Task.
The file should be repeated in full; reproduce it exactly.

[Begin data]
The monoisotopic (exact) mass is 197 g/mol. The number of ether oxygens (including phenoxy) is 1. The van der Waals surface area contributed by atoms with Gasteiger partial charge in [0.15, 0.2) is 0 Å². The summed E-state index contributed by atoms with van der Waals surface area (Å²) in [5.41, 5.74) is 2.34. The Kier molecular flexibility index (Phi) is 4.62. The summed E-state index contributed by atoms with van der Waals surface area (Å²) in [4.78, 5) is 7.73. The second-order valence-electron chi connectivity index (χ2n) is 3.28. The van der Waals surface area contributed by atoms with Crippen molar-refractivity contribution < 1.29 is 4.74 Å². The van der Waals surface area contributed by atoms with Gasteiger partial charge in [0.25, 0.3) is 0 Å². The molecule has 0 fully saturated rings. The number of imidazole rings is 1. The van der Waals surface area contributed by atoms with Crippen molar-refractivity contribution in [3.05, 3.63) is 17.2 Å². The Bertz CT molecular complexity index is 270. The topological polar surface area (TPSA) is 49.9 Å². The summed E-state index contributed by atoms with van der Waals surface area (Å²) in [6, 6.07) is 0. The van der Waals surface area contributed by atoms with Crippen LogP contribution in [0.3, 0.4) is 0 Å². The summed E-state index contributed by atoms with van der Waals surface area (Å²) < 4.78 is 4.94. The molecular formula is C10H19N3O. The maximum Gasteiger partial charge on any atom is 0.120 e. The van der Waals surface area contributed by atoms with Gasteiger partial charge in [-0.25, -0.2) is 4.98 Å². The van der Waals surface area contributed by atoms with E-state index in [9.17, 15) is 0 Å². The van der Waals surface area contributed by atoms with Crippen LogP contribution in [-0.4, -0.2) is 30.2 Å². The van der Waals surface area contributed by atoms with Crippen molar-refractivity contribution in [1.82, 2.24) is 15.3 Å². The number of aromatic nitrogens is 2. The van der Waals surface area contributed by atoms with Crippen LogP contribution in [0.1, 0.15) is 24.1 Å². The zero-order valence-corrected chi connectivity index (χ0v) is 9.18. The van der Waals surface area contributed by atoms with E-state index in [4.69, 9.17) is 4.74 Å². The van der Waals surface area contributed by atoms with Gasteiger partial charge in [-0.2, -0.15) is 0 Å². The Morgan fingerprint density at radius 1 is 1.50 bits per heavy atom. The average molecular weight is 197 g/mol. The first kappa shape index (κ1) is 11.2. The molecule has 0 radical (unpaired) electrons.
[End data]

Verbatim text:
The monoisotopic (exact) mass is 197 g/mol. The number of ether oxygens (including phenoxy) is 1. The van der Waals surface area contributed by atoms with Gasteiger partial charge in [0.15, 0.2) is 0 Å². The summed E-state index contributed by atoms with van der Waals surface area (Å²) in [5.41, 5.74) is 2.34. The Kier molecular flexibility index (Phi) is 4.62. The summed E-state index contributed by atoms with van der Waals surface area (Å²) in [4.78, 5) is 7.73. The second-order valence-electron chi connectivity index (χ2n) is 3.28. The van der Waals surface area contributed by atoms with Crippen molar-refractivity contribution < 1.29 is 4.74 Å². The van der Waals surface area contributed by atoms with Gasteiger partial charge in [0.25, 0.3) is 0 Å². The molecule has 0 fully saturated rings. The number of imidazole rings is 1. The van der Waals surface area contributed by atoms with Crippen molar-refractivity contribution in [3.05, 3.63) is 17.2 Å². The Bertz CT molecular complexity index is 270. The topological polar surface area (TPSA) is 49.9 Å². The summed E-state index contributed by atoms with van der Waals surface area (Å²) in [6, 6.07) is 0. The van der Waals surface area contributed by atoms with Crippen LogP contribution in [0.3, 0.4) is 0 Å². The summed E-state index contributed by atoms with van der Waals surface area (Å²) < 4.78 is 4.94. The molecular formula is C10H19N3O. The maximum Gasteiger partial charge on any atom is 0.120 e. The van der Waals surface area contributed by atoms with Gasteiger partial charge in [-0.25, -0.2) is 4.98 Å². The van der Waals surface area contributed by atoms with E-state index in [9.17, 15) is 0 Å². The van der Waals surface area contributed by atoms with Crippen LogP contribution in [-0.4, -0.2) is 30.2 Å². The van der Waals surface area contributed by atoms with Crippen molar-refractivity contribution in [1.82, 2.24) is 15.3 Å². The number of aromatic nitrogens is 2. The van der Waals surface area contributed by atoms with Crippen LogP contribution in [0.1, 0.15) is 24.1 Å². The zero-order valence-corrected chi connectivity index (χ0v) is 9.18. The van der Waals surface area contributed by atoms with E-state index in [4.69, 9.17) is 4.74 Å². The van der Waals surface area contributed by atoms with Gasteiger partial charge in [-0.2, -0.15) is 0 Å². The Morgan fingerprint density at radius 1 is 1.50 bits per heavy atom. The average molecular weight is 197 g/mol. The first kappa shape index (κ1) is 11.2. The molecule has 0 radical (unpaired) electrons.